It has been a work in progress but the Boks seems to have finally found the best mix.
Mike Greenaway – The Star
At Thursday’s Springbok press conference, the verbal performances of the veteran second row pairing of Victor Matfield and Bakkies Botha epitomised why the Boks are going to be so difficult for the All Blacks to beat in Saturday’s Tri-Nations at Absa Stadium.
The artful Matfield spoke of lineout strategy and the nuances of working out the opposition’s throws; Botha, his partner in more than 50 Tests and many more matches for the Bulls, spoke of bludgeoning the opposition into submission.
In short, we have the balance between brain and brawn in this Springbok side, well articulated by two of the world’s leading forwards.
Matfield orchestrated four lineout steals for the Boks in Bloemfontein last week, while Botha spearheaded a physical charge that had the Kiwis on the back foot.
Interestingly, it has been intimated in New Zealand that the Boks used nefarious means to obtain the All Blacks’ lineout calls (spying at a training session), and this was put to Matfield by a visiting TV reporter, much to Matfield’s bemusement.
“Yes, we had a fair idea what they would do in their lineouts,” he said. “It was easy, and I take it as a nice compliment that someone thinks we had to steal the calls. But the explanation is that we studied their last three games and worked it out – it is as simple as that. I don’t know why we would need to go out and spy when we can just watch the TV.”
Matfield, renowned for the hours he puts into analysing the opposition, then twisted the knife when he added: “At the Bulls, every session of ours is open and there is a restaurant next to the training field if somebody wants to watch in comfort. But the opposition will never know when I am going to make a specific call. That is the trick.”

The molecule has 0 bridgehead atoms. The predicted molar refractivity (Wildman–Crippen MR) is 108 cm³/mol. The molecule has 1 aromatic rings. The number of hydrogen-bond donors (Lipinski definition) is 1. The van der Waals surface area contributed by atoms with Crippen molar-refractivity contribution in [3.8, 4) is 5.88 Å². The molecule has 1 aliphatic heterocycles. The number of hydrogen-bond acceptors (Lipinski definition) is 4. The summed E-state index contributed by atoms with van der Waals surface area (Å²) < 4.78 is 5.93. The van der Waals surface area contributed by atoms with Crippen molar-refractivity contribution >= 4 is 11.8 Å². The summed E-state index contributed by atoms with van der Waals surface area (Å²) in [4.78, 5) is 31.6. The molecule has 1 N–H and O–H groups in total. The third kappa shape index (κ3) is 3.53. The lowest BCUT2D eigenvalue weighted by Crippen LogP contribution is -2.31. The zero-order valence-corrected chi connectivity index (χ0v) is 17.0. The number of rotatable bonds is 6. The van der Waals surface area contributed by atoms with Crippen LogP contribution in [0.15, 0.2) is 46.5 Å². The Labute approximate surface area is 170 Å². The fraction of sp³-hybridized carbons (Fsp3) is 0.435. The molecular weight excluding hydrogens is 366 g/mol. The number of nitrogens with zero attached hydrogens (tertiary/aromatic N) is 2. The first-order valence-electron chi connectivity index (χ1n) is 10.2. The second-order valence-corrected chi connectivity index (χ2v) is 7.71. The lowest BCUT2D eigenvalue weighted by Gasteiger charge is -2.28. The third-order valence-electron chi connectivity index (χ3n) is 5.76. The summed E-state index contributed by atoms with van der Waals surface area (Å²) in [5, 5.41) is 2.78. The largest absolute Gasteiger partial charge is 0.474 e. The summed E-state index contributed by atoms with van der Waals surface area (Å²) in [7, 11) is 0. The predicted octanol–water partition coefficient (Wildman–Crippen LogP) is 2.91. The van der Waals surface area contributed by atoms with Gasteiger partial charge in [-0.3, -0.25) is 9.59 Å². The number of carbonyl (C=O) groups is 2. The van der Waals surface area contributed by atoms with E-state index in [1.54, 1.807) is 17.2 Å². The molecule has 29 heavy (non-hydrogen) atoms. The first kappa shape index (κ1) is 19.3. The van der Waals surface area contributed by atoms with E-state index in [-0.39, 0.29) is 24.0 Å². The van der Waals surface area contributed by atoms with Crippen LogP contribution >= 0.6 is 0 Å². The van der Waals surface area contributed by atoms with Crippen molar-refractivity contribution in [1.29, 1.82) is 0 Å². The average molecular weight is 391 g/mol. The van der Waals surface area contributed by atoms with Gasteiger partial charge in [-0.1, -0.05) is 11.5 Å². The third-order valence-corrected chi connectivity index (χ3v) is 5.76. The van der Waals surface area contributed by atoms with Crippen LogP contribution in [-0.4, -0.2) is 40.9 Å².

The pressure will indeed be on the All Black lineout and while they will obviously look to change a few things, Matfield says he will be trying to anticipate the variations and stay one step ahead.
“Ultimately, they have two options on our ball. Firstly, they can try and put us under pressure by competing on our throw, although they then open themselves up for us to drive if they don’t win the ball. Or they say, ‘let’s give them the lineout and stop the drive’. I am not sure which option they will go with this week.”
Matfield was careful to add that the Boks did not have an arrogant point of view on the lineouts. “Not at all. In this game, a lot can happen in one week. Your strong point can quickly become your weak point, depending on who does their homework best.”
Speaking of weak points, Botha does not have many when it comes to taking the fight to the opposition, and as usual, he had already built up a head of steam by Thursday.
He does have a sense of humour, though, and he blushed ever so slightly when asked if it was indeed him who greeted All Black substitute prop Owen Franks with the comic words ‘Hello fatty!’ when he came on in Bloemfontein, when something more vulgar was expected.
“The physical stuff is my bread and butter,” Botha said, getting back to his script. ‘And it does not get tougher when you are up against that black jersey. It is a cliche that South Africans are born to play the All Blacks, but it is true, and for me there remains nothing more stirring that facing the Haka. The passion those guys put into it can either intimidate you or raise your battle lust, and I know what it does for me.’
Matfield was asked what impact the expected rain will have on the match. He said the Boks had the kicking game (Fourie du Preez, Morne Steyn, Frans Steyn) to adapt and that would counter the experience the All Blacks have of playing in the rain.